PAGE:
George Fowler has been making mixtures for over 50 years – and as these pictures show, he’s rather good at it.
He began making separate ranks when he was an apprentice at FJ Rogers in Bramley, Leeds, and progressed to making multiple ranks for an entire stop 40 or so years ago.
At present he is making a VI rank mixture, above, for an organ builder in America – that’s 335 pipes in total (and 670 pieces to solder) – made from 80 per cent tin.
Shortly before starting work on the VI rank mixture, George completed a IV rank mixture. He reckons the total time from cutting out the metal to completion of 560 pipes for both stops is about 240 hours.
A meticulous worker who takes pride in each pipe, he says the secrets of good pipe making are patience and dedication. “The important thing is to set it off right, to get the job right from the beginning. Preparation is key.”
And at 71, there are plenty more pipes to make and seams to solder. “I still enjoy my work, it keeps me going,” he says.
We are grateful for the kind comments about this set of polished zinc facade pipes made for an organ by the American builder, David E Wallace. The diapason rank has been described as 'lovely' and 'very aesthetic with the dark housing'.
Organists are clearly delighted by the new instrument, the firm's Op 78, which stands in a church in Ontario, Canada.
David W Wallace says: "One of the organists who plays our Opus 78 wrote to us this past week and had this to say: 'Words cannot describe how thankful we are for the organ you built for us. Last night was a clear indication of how one can effectively lead God-centered singing with the King of instruments, and to do so with as beautiful an instrument makes doing it an absolute delight.'
NEWS UPDATE: All of the reeds for our friends at Noack Organ builders are completed. They will be installed in a new organ for St Peter's on Capitol Hill, Washington DC. We are delighted to have worked on this project!
On the left are sample pipes of a Tuba which will be sent to a customer to voice. On the right are the spotted metal resonators to hood the pipes perfectly. In making the pipes, we have used a Willis C scale closed English shallot, a replica of those in use in the organ in Canterbury Cathedral .
The Three Choirs Festival is a major event in the British musical calendar, so it was an honour to take part in this year's festival in Hereford.
Our managing director, Terry Shires, talked about about his career in pipe making and the history of the trade in All Saints' Church, High Street, Hereford, on August 3.
During the well-received session, he also gave a demonstration of pipe making by creating a replica of the middle C Great Principal pipe in the organ at Worcester Cathedral.
He says: "I have done many demonstrations like this over the years, and I always ask for a volunteer to have a go at soldering. Kris Johnston made a great job and I presented her with the pipe I finished and voiced."
In other news, we are delighted to be working with the distinguished American reed voicer, Chris Broome, who specialises in voicing reeds made by Skinner. Broome & Co was established in East Granby, Connecticut, in 1998 by Chris and David Broome to satisfy a need in the pipe organ industry for quality voicing and organ pipe reconditioning and repair services.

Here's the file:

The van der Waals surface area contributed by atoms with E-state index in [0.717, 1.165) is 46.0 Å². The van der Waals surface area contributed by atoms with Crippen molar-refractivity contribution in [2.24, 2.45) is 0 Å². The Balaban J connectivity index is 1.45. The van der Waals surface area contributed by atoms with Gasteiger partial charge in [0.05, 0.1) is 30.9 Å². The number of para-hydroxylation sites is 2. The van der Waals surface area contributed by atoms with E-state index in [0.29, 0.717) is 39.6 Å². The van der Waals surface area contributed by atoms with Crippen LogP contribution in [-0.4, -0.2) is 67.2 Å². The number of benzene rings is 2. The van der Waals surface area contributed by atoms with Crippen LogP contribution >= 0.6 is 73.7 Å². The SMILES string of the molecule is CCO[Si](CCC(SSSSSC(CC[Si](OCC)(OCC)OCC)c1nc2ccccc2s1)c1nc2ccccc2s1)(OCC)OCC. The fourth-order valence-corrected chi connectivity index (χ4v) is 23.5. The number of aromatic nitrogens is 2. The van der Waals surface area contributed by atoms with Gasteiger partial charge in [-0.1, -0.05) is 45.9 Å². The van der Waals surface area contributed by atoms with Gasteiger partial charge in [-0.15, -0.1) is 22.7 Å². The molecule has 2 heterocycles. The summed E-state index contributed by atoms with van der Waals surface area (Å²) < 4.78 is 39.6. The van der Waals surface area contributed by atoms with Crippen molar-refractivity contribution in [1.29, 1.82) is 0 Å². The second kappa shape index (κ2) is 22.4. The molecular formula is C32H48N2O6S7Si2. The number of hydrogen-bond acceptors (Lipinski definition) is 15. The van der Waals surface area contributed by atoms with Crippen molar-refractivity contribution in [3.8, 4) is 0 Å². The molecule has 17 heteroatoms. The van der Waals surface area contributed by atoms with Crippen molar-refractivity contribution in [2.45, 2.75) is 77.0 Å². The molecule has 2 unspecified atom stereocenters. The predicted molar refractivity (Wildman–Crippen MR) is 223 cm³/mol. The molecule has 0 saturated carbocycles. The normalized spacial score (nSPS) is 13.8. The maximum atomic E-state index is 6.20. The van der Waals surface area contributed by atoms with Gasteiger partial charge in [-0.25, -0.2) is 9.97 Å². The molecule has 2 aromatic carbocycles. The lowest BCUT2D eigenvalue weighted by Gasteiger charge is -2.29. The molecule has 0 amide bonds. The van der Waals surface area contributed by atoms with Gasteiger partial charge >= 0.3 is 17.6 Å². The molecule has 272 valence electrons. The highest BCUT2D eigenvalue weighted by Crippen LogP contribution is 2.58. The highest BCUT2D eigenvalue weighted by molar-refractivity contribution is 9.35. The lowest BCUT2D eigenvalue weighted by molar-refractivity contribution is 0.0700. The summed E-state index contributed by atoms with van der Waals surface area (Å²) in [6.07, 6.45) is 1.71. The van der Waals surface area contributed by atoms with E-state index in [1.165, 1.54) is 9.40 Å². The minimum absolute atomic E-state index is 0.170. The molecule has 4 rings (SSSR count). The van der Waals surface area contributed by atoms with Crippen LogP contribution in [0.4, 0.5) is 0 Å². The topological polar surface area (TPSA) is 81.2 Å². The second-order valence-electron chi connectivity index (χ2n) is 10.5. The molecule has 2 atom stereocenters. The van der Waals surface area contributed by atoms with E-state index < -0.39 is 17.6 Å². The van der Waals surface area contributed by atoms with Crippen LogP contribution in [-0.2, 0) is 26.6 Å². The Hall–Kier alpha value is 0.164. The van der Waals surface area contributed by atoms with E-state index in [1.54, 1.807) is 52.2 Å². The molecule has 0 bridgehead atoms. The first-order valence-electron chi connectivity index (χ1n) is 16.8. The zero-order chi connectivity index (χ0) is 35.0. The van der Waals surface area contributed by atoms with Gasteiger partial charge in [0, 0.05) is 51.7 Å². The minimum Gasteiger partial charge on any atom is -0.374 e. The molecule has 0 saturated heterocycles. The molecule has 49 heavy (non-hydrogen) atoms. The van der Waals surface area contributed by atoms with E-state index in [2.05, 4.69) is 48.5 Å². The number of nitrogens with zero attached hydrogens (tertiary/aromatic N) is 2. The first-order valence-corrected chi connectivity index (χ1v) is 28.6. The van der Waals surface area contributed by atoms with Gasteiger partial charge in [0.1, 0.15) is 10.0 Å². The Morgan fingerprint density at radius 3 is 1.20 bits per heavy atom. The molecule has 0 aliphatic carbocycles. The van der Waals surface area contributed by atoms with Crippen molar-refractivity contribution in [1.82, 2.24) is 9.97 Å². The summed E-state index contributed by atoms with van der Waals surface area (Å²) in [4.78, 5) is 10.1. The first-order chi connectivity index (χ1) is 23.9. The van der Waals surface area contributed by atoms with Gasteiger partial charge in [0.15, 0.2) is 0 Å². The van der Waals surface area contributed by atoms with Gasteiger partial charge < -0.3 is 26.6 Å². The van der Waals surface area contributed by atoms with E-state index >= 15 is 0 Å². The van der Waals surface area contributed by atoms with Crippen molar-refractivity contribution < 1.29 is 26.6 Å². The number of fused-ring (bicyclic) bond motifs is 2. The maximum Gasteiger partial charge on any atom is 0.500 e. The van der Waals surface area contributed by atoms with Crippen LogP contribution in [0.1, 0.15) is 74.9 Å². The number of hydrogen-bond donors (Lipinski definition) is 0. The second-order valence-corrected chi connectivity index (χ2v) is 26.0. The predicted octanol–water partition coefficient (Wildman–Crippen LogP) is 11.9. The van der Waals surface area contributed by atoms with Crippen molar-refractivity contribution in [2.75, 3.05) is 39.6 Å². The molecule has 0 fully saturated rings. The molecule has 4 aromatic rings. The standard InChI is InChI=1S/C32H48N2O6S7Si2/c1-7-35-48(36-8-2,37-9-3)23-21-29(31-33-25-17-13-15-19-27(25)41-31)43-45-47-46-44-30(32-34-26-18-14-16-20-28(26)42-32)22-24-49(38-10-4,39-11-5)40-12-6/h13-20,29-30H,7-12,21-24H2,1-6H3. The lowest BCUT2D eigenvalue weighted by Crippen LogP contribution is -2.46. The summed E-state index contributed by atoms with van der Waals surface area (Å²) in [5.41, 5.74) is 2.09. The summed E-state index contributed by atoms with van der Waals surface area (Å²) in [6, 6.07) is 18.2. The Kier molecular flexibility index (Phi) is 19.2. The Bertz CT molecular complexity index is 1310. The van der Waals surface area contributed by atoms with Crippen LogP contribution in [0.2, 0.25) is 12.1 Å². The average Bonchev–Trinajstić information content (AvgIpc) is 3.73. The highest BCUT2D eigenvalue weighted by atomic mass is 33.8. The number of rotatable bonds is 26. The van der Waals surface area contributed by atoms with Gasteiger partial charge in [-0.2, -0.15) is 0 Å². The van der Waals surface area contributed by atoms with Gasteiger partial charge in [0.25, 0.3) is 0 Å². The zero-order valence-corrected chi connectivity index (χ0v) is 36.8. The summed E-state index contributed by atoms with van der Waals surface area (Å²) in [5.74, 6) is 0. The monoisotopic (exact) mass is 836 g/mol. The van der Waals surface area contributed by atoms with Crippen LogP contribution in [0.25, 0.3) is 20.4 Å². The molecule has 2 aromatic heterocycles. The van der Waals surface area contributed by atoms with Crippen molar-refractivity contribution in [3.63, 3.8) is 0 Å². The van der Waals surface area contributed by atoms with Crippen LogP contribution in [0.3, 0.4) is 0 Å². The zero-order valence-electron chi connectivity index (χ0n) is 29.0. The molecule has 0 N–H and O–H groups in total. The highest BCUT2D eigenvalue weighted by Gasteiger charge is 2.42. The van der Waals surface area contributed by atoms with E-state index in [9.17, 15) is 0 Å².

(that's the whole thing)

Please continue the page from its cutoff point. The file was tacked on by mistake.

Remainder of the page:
Their company is recognised as a specialist in the restoration of reed stops in pipe organs by major 20th century North American organ builders. We look forward to helping them in any way we can.
When the authorities who care for the Lewis organ in the Kelvingrove Art Gallery, Glasgow, wondered how to collect donations for the instrument's upkeep, the penny quickly dropped.
They turned to Shires – and we were delighted to make an 8ft Principal display pipe from polished zinc complete with a slot for notes or coins. It contains a canister to receive the money and a padlocked hinged plate at the rear to access it.
The three-manual Kelvingrove organ, of 48 speaking stops, was built in 1901and hired from Lewis for the Glasgow International Exhibition of the same year. It was bought by the Glasgow Corporation in 1902 and moved to the new art gallery.
In 1941, the gallery was damaged during an air raid and the organ was considered unplayable. Repairs were made and the instrument was fortunate to escape any attempts to modernise it. The organ continued to flourish until the mid-1970s, when its condition deteriorated, and a full restoration became necessary.
For enthusiasts, the glory of the instrument is the retention of its character as an outstanding example late 19th century organ building. This is the specification.
We were delighted to be involved in the renovation of the organ in New York’s oldest public building, St Paul’s Chapel, Trinity Parish.
The three-manual instrument, built for the Church of the Redeemer, Chestnut Hill, was transferred into the historic case of St Paul’s Chapel by Massachusetts organ builder Noack.
The organ received extensive modifications and upgrades, including a new swell enclosure. The team at Shires Organ Pipes made the new swell reeds, pedal trombone and facade pipes for this important project.
The console is now attached en fenêtre and the stoplist has remained very similar to the original. A video has been produced showing the installation of the organ and offering a demonstration of its capabilities.
We believe that our colleague, George Fowler, makes the best mixtures in the world. And so do many organ builders in this country and overseas who rely on his meticulous craftsmanship. This III - V rank Mixtur has just been completed and is destined for an organ builder in Europe.